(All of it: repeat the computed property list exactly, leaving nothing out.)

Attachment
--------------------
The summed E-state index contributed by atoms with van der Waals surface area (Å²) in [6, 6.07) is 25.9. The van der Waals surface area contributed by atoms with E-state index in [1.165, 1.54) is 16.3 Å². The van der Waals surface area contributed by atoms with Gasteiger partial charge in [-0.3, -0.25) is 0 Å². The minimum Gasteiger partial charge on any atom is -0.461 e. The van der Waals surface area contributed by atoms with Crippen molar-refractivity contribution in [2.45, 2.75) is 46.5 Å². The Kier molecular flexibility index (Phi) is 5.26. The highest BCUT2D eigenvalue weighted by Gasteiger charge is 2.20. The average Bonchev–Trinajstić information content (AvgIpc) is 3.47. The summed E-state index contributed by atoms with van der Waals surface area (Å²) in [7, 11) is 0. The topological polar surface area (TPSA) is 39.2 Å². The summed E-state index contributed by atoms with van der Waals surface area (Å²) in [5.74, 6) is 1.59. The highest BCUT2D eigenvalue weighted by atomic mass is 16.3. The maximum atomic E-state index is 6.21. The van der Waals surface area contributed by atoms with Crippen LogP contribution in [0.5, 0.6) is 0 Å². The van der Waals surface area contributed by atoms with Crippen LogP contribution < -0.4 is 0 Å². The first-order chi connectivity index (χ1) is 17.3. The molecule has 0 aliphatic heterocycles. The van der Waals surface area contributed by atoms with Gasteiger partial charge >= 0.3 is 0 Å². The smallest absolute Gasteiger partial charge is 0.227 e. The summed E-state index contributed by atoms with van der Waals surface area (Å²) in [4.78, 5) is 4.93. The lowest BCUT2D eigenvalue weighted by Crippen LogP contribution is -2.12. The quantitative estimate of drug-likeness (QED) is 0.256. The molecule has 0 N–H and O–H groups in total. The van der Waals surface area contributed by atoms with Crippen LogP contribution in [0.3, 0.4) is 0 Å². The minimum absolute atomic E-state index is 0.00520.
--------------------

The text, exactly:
The summed E-state index contributed by atoms with van der Waals surface area (Å²) in [6, 6.07) is 25.9. The van der Waals surface area contributed by atoms with E-state index in [1.165, 1.54) is 16.3 Å². The van der Waals surface area contributed by atoms with Gasteiger partial charge in [-0.3, -0.25) is 0 Å². The minimum Gasteiger partial charge on any atom is -0.461 e. The van der Waals surface area contributed by atoms with Crippen molar-refractivity contribution in [2.45, 2.75) is 46.5 Å². The Kier molecular flexibility index (Phi) is 5.26. The highest BCUT2D eigenvalue weighted by Gasteiger charge is 2.20. The average Bonchev–Trinajstić information content (AvgIpc) is 3.47. The summed E-state index contributed by atoms with van der Waals surface area (Å²) in [7, 11) is 0. The topological polar surface area (TPSA) is 39.2 Å². The summed E-state index contributed by atoms with van der Waals surface area (Å²) in [5.74, 6) is 1.59. The highest BCUT2D eigenvalue weighted by atomic mass is 16.3. The maximum atomic E-state index is 6.21. The van der Waals surface area contributed by atoms with Crippen LogP contribution in [0.5, 0.6) is 0 Å². The van der Waals surface area contributed by atoms with Crippen LogP contribution < -0.4 is 0 Å². The first-order chi connectivity index (χ1) is 17.3. The molecule has 0 aliphatic heterocycles. The van der Waals surface area contributed by atoms with Gasteiger partial charge >= 0.3 is 0 Å². The smallest absolute Gasteiger partial charge is 0.227 e. The summed E-state index contributed by atoms with van der Waals surface area (Å²) in [4.78, 5) is 4.93. The lowest BCUT2D eigenvalue weighted by Crippen LogP contribution is -2.12. The quantitative estimate of drug-likeness (QED) is 0.256. The molecule has 0 N–H and O–H groups in total. The van der Waals surface area contributed by atoms with Crippen LogP contribution in [0.3, 0.4) is 0 Å². The minimum absolute atomic E-state index is 0.00520.